Happy Thursday to you all! Today on Before & After Basics, I want to discuss using wood filler to repair damage and fill unwanted hardware holes. This is a super important part of painting and refurbishing furniture, and can make or break your finish! The process I’m covering today is meant for pieces that will get painted in the end, so if you’re looking to spruce up an older piece of furniture, this is your first step. Let’s get started! — Barb
CLICK HERE for the full how-to after the jump!
- wood filler — I prefer Elmer’s
- wood glue
- putty spatula
- orbital sander/sanding sponges
1. Make sure that the area you are filling is secure and free of debris. If you have any loose veneer pieces, remove them or glue them down with wood glue.
2. Choose a wood filler that best matches the project you are working on, and make sure it is paintable/stainable.
3. Apply the wood filler to the damaged area or unwanted hardware holes and even it all out with the putty knife. Most of the wood filler should be applied to the damaged part of your piece and not on the wood outside the damage but, especially with large fixes, there may be some overlapping. I have to say that after reading a few “how-tos”on using wood filler, I agree with some and — based on lots of personal experience — disagree with others. There are times where you need to go outside the lines a bit in order to get that perfectly seamless look. (Just make sure that it all feels smooth to the touch when finished or it will not paint smooth.) Use the putty knife to skim across the surface and remove excess filler. It is really important to use a quality wood filler, especially when filling large damaged areas so there aren’t any shrinking and cracking issues.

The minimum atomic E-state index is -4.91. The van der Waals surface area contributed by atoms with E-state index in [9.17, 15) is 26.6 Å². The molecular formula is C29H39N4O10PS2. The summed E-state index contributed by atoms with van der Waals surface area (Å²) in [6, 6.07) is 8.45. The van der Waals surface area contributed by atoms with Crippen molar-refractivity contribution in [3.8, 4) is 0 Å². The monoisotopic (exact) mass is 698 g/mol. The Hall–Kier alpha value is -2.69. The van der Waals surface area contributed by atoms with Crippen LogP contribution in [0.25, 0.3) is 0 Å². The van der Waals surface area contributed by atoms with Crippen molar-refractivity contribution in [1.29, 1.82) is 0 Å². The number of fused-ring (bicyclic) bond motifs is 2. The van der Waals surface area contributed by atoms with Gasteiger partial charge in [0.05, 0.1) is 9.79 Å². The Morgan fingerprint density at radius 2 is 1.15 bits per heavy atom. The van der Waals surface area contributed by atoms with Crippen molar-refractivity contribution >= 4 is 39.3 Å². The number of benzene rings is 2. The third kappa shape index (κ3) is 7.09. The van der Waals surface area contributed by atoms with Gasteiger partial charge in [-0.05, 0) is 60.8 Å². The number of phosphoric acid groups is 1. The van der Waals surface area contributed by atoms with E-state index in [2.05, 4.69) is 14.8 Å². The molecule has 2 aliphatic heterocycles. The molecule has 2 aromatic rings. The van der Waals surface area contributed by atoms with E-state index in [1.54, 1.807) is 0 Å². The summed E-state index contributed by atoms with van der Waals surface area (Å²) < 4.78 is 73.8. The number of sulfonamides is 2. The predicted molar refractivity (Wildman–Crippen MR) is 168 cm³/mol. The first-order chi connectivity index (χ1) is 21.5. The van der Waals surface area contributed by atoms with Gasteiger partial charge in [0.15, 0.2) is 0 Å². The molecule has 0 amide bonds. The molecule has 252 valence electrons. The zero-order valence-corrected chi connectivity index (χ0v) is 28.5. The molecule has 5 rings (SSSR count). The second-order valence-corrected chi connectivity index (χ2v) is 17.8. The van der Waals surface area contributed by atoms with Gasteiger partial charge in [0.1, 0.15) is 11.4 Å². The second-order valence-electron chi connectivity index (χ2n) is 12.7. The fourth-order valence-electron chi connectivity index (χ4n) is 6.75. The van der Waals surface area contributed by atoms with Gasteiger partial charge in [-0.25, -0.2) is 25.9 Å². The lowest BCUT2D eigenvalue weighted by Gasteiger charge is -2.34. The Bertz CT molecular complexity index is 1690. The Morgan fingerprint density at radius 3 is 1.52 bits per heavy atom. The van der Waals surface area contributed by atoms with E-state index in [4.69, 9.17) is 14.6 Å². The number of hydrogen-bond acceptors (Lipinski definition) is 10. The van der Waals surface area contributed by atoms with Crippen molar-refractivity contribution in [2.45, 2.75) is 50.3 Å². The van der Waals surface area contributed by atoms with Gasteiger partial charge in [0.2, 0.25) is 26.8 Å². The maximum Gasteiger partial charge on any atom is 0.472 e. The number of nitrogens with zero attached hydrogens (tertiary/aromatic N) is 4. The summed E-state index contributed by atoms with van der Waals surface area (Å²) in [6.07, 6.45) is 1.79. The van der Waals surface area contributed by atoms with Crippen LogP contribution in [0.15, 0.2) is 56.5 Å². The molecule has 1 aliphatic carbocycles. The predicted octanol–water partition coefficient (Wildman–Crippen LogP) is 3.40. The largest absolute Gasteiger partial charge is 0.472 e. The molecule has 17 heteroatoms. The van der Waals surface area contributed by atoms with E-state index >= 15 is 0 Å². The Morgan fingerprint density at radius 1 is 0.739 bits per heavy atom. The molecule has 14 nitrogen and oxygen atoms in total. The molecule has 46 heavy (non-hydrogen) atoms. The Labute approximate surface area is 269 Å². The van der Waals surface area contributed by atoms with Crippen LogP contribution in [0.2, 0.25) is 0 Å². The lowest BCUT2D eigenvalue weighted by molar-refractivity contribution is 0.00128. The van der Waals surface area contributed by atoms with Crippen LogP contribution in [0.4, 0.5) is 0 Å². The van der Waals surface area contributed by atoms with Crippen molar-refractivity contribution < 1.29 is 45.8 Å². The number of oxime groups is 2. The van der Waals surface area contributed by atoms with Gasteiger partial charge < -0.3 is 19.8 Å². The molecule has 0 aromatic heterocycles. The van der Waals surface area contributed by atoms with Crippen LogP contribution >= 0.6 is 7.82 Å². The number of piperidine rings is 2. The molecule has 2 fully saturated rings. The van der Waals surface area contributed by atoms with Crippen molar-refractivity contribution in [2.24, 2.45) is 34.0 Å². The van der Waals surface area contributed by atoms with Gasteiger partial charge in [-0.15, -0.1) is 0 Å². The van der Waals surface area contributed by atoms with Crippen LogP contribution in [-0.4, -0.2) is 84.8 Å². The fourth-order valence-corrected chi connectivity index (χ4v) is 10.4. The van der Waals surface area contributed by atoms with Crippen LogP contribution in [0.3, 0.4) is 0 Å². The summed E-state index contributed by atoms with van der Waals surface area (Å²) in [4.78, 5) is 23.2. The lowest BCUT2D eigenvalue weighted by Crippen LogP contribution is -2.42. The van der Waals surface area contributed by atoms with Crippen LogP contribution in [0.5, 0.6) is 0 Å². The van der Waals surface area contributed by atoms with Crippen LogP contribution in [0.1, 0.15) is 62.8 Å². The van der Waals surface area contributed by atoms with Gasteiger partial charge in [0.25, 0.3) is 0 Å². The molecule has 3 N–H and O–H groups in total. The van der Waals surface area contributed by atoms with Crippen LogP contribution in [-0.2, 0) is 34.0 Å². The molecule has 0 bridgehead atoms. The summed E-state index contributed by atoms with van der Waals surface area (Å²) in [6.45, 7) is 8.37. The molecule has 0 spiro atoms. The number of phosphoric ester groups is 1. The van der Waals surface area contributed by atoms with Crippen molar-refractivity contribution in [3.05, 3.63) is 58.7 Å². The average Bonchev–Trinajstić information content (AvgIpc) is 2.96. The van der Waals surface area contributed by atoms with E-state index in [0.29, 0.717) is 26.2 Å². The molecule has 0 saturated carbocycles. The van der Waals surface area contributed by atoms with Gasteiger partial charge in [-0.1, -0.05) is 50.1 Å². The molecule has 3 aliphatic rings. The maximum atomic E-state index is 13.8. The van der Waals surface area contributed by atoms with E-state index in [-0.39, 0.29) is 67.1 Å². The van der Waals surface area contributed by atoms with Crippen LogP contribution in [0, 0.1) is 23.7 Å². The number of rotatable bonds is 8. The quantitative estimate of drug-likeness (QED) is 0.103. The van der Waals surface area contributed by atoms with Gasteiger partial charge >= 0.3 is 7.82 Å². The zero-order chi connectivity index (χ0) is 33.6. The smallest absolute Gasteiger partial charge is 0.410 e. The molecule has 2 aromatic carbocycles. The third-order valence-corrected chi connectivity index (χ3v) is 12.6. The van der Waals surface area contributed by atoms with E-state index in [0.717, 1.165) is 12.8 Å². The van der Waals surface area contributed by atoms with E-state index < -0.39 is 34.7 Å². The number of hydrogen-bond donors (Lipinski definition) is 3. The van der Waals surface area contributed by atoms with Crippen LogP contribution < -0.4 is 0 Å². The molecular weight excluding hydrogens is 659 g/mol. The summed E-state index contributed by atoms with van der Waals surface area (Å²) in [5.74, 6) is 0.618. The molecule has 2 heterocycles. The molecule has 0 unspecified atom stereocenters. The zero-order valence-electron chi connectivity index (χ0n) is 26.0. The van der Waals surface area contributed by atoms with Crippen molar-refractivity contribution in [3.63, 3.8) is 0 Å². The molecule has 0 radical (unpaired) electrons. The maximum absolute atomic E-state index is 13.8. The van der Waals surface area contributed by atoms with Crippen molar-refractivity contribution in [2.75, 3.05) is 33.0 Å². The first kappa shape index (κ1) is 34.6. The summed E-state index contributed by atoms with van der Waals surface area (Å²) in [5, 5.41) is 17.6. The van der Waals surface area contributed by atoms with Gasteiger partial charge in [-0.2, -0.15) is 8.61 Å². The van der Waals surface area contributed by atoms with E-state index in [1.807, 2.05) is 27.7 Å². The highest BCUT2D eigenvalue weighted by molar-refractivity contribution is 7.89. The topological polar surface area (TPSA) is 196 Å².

4. Let it dry completely. Time will vary depending on the size of the area filled, but a hardware hole is usually dry in a couple of hours. Larger damaged areas may need a good 24 hours to dry.
5. Sand the filled area either by hand or using an orbital sander. After sanding the area, make sure it is completely smooth and filled to the surface of the wood. If not, apply more putty, let dry, and sand again.
6. Once the area is completely filled and sanded smooth, prime the piece. I have found that the wood filler and sanded areas accept the paint differently, so priming the piece ensures an even surface for a nice smooth paint finish.
7. Paint away!
Hope this is helpful for you all! See you next week!